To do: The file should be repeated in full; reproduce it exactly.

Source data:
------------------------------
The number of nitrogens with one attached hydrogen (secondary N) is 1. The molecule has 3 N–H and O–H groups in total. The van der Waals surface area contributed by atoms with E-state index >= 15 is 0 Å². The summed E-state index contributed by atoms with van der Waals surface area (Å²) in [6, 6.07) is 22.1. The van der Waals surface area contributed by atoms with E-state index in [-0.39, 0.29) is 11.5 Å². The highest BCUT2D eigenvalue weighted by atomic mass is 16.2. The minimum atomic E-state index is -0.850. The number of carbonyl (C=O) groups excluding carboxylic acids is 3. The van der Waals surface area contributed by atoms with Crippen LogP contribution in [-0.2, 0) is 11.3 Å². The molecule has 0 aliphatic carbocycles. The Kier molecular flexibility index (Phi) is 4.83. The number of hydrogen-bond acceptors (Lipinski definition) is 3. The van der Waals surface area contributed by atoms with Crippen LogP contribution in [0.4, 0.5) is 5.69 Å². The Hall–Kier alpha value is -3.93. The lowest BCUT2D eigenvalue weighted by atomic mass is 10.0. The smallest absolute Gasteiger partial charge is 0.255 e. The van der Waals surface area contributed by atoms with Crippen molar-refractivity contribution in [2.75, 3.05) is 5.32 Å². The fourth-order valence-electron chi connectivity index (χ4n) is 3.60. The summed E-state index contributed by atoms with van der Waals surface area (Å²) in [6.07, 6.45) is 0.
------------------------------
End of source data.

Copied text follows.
The number of nitrogens with one attached hydrogen (secondary N) is 1. The molecule has 3 N–H and O–H groups in total. The van der Waals surface area contributed by atoms with E-state index >= 15 is 0 Å². The summed E-state index contributed by atoms with van der Waals surface area (Å²) in [6, 6.07) is 22.1. The van der Waals surface area contributed by atoms with E-state index in [-0.39, 0.29) is 11.5 Å². The highest BCUT2D eigenvalue weighted by atomic mass is 16.2. The minimum atomic E-state index is -0.850. The number of carbonyl (C=O) groups excluding carboxylic acids is 3. The van der Waals surface area contributed by atoms with Crippen LogP contribution in [-0.2, 0) is 11.3 Å². The molecule has 0 aliphatic carbocycles. The Kier molecular flexibility index (Phi) is 4.83. The number of hydrogen-bond acceptors (Lipinski definition) is 3. The van der Waals surface area contributed by atoms with Crippen LogP contribution in [0.4, 0.5) is 5.69 Å². The Hall–Kier alpha value is -3.93. The lowest BCUT2D eigenvalue weighted by atomic mass is 10.0. The smallest absolute Gasteiger partial charge is 0.255 e. The van der Waals surface area contributed by atoms with Crippen molar-refractivity contribution in [2.75, 3.05) is 5.32 Å². The fourth-order valence-electron chi connectivity index (χ4n) is 3.60. The summed E-state index contributed by atoms with van der Waals surface area (Å²) in [6.07, 6.45) is 0.